Hell, the headline reads “Preserving Venerable Forbes Brand, With an Aggressive Digital Drive”, and the article is all about how the Forbes native advertising program (which totally works, BTW), along with sponsored events and other new revenue streams, will increase its value as a standout in the floundering media field. From the second and eighth paragraphs:

Forbes Media’s 60-year-old soft-spoken and folksy chief executive…has spent the last three years transforming the company from a financially troubled family business into an enterprise that has moved aggressively to embrace the new digital landscape.

Forbes spokeswoman said that advertising revenue for Forbes.com would grow by 35 percent from 2010 to 2013

Times columnist Christine Haughney just wrote their sales pitch for them.

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Hot Trend of the Week: Fancy Veggie Juice As ‘Status Symbol’

You want to be healthy, you want everyone to know that you’re healthy, and you gave up on Naked Juice like three months ago. According to The Wall Street Journal, the answer to all your life’s problems lies in one ridiculously overpriced bottle of liquid kale.

The stuff is a marketer’s dream: it’s become a status symbol with a price tag that is “beginning to approach that of expensive liquor”, and at this point we honestly wonder if people realize that it won’t get you drunk. You could get a full bottle of 50 Shades of Grey wine for the price of a pre-bottled beet and carrot smoothie at Whole Foods, but that’s not stopping the trendsetters we’ll never meet:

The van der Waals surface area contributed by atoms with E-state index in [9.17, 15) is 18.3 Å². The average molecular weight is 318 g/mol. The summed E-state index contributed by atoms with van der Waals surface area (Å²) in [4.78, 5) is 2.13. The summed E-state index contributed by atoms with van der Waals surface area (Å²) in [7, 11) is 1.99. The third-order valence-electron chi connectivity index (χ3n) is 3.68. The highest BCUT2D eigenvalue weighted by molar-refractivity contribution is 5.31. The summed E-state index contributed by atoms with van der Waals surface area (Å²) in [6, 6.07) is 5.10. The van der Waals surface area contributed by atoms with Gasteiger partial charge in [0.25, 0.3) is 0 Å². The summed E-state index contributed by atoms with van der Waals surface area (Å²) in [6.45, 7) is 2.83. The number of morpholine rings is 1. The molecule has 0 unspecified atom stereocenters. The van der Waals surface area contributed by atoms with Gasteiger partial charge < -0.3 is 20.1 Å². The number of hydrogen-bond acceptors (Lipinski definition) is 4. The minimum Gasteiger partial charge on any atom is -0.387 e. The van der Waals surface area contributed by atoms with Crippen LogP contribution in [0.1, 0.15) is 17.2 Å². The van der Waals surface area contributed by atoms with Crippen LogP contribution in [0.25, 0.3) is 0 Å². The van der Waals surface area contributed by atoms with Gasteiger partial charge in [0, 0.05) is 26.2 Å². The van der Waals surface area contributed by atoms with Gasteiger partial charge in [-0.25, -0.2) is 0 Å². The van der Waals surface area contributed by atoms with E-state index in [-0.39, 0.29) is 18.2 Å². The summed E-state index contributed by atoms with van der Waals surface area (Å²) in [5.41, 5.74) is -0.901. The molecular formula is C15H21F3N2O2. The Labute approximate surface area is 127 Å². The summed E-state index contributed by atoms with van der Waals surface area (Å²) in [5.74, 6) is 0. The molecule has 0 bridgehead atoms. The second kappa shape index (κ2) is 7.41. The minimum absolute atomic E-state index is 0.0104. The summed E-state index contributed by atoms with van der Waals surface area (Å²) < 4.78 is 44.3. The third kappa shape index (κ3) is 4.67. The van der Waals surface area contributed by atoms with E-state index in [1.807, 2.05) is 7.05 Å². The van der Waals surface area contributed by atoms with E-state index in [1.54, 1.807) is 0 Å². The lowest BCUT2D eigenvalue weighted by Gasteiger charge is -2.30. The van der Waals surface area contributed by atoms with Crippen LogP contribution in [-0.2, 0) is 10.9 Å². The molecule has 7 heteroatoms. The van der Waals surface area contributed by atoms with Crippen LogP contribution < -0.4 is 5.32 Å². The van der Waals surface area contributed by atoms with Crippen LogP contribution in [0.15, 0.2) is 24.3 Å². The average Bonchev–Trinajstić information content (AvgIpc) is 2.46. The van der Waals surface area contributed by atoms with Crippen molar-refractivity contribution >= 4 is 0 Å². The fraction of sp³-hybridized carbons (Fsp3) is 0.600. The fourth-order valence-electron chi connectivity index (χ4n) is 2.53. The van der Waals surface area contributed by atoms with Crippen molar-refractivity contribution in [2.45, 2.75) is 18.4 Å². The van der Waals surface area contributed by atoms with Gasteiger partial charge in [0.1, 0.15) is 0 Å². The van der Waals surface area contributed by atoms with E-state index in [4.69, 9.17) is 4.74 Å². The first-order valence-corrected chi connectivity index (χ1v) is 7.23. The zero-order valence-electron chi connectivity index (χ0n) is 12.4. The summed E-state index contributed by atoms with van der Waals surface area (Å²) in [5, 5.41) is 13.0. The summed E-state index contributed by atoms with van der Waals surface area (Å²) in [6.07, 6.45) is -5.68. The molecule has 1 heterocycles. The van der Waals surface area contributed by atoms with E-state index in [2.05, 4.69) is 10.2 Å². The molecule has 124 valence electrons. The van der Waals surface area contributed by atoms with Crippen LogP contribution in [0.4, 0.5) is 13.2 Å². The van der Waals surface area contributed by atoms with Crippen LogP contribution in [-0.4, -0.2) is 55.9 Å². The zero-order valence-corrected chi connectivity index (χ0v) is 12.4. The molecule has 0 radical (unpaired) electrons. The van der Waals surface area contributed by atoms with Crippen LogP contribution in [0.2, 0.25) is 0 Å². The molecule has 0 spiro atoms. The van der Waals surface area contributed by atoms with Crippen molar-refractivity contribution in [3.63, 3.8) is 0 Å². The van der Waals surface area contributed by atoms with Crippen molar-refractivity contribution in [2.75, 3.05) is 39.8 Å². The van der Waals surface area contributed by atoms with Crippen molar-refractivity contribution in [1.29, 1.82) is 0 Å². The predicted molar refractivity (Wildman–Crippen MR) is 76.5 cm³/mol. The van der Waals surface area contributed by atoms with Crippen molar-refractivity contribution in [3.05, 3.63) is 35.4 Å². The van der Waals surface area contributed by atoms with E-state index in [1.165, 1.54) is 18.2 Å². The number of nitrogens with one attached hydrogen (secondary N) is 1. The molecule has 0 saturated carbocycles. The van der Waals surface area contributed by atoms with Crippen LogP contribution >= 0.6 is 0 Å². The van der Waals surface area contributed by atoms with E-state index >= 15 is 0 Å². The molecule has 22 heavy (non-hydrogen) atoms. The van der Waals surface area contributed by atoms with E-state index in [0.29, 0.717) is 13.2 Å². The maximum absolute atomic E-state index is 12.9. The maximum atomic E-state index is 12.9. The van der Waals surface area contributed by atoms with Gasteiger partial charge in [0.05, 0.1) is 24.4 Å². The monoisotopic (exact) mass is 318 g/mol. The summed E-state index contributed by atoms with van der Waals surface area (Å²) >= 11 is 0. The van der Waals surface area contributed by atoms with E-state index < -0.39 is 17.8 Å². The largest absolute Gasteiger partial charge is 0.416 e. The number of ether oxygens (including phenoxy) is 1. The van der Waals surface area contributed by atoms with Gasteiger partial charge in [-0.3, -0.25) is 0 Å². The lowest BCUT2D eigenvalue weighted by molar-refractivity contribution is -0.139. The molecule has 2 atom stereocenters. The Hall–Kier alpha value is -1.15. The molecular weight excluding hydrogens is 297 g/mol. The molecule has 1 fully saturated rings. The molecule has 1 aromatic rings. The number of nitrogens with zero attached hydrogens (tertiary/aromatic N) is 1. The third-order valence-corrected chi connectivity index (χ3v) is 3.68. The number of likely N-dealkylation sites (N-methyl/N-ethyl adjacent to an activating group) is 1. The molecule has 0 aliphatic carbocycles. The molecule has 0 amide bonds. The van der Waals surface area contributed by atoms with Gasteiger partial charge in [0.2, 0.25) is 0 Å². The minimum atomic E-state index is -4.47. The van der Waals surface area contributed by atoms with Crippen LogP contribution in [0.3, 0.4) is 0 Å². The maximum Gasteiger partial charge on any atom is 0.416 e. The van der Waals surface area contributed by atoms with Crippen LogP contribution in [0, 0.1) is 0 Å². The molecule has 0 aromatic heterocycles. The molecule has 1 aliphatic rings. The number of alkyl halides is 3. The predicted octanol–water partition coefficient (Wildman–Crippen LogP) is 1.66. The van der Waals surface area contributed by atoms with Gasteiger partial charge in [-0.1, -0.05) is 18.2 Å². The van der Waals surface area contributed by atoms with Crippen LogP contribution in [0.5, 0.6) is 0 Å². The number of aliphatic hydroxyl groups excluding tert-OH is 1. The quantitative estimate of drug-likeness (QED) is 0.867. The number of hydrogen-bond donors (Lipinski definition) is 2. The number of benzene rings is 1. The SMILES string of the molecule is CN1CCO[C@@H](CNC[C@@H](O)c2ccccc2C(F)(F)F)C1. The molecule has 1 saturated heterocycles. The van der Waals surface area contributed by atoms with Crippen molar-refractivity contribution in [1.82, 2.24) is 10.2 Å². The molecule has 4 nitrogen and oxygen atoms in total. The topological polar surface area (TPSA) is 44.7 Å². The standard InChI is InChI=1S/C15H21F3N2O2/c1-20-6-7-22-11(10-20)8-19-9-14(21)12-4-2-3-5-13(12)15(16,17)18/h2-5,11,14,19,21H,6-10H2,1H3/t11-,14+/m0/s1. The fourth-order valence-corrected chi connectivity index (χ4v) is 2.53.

Key quote from this interview with the excellent Katie Rosman: “That sounds great, but why don’t you just have a salad?”

A question for the ages indeed.

If you have clients peddling veggie puree who didn’t make it into this trend piece to end all trend pieces, then that kinda sucks. But we hear certain celebrities are available for product placement opportunities!

A Lesson in Marketing from Downton Abbey Wine

i.0.downton-abbey-winesThe wines named for 50 Shades of Grey and Downton Abbey are (relatively) old news in the blog world—you may have seen something about them in your twitter feed earlier this month. But today we learned that those two lines are produced by the same company, which led us to a groundbreaking conclusion:

You can slap a popular name on anything and pitch it.

For some reason, we’d like to believe that’s not the case—but it clearly is.

Ron Roy founded Wines That Rock in 2009 to combine two tastes that taste old and classy together: baby boomers who took their last trip years ago and mid-market wine, or one of the few guilt-free vices they can still enjoy. He started by creating reds and whites named for Pink Floyd, the Grateful Dead and the Rolling Stones, so a partnership with Grey author E.L. James was a natural fit: same target audience, same basic premise.

The fact is, far more people will pay attention to your pitch if they see the name of a favorite pop culture property in the subject line—as long as the connection is legitimate and appropriate for the party you’re pitching.

Make of this what you will.

Señor Tyrone’s Ponchos Took Manhattan by Donkey

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Before you ask: yes, that is a model wearing a poncho and riding a donkey through Times Square in October.

But you would never guess that the scene was part of a stunt to promote a company that specializes in deliverable ponchos, would you?

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New Trend in Startups: Recycling Your Food

shutterstock_22696060Here’s a great opening line for a pitch: “Are you gonna eat that trash?”

This isn’t hipster dumpster diving. A couple of new startups are working on a principle that everyone can support: rerouting wasted food to the hungry. The story pretty much writes itself—Food Cowboy co-founder calls his D.C.-based company “air traffic control for food”, scanning the city for totally edible stuff that’s about to be thrown away, like a box of bananas with a few brown spots.

Americans waste approximately 40% of the food we produce, and a lot of ambitious entrepreneurs find that fact to be both a scandal and a business opportunity.